Cars like the Ford Focus RS and Audi RS3 have a special drift mode that helps the driver do side drifts, but what if drifting could be easier? Because it seems Mercedes is thinking of implementing an autonomous drift mode in their electric AMG models.
It turns out that automatic technology already existed, back in February, the Toyota Research Institute had programmed a Supra to burn out without human intervention. The main difference here is that Mercedes is thinking of installing such a feature in the electric-powered AMG. In an interview with Australian magazine CarSales, Mercedes global vehicle development boss Joerg Bartels spoke about the unusual feature gimmick.
“Auto drift mode? Yes of course. We can do this because we always know the situation of the car. We have sensors for everything, so we know that. You need to have a lot of room for something like this and the only problem, apart from torque vectoring, is that you will require drive by wire as you may need to remove the steering wheel.”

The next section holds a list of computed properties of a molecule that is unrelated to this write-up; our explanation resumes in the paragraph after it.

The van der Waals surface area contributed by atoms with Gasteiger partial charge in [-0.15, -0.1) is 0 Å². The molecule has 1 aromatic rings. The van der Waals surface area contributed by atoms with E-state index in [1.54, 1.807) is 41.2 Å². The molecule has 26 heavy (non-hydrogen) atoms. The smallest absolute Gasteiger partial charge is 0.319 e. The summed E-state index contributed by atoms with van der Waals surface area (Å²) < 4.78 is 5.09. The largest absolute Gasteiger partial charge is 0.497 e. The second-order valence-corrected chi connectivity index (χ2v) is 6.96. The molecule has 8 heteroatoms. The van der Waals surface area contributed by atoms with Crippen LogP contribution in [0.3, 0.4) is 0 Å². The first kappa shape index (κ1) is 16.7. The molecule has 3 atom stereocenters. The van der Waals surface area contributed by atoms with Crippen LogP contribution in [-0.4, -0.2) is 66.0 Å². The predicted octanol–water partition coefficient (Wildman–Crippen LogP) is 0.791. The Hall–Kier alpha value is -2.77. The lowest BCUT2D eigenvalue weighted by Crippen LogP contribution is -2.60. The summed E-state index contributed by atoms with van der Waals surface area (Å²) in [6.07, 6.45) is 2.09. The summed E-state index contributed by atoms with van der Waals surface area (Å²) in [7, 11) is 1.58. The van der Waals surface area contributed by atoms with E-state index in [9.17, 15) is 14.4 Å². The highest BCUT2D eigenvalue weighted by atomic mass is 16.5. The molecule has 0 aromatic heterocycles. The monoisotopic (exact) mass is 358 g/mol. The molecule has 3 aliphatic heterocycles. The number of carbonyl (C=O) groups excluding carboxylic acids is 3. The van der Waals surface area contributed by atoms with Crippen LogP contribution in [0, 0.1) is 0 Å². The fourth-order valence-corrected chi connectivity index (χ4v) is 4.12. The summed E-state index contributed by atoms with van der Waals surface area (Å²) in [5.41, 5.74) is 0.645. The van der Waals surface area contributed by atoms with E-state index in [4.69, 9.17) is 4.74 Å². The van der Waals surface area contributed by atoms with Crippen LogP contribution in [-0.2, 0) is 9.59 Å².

When asked about the possibility of implementing autonomous drift mode in cars, Joerg Bartels strongly suggested the possibility: “Maybe it will come.” He went on to say the upcoming EQG (electric G-Class) tank change function demonstrates the benefits of having a quad-motor setup. The R&D chief admits it’s not really a useful feature in the real world, but it will allow owners to brag about what their EV can do.
“This is something you will do and show your neighbours, but it’s not very helpful in conditions or during dynamic driving,” says Bartels. BMW M is no stranger to on-the-spot EV engineering, having recently shown a modified i4 Coupe with a quad motor that performs the same maneuvers.
The German manufacturer has recently introduced several of their electric performance cars, the EQS 53, EQS 43 and 53. The AMG Vision concept seen earlier this year is a glimpse of the future of Mercedes electric sports cars using their AMG.EA platform.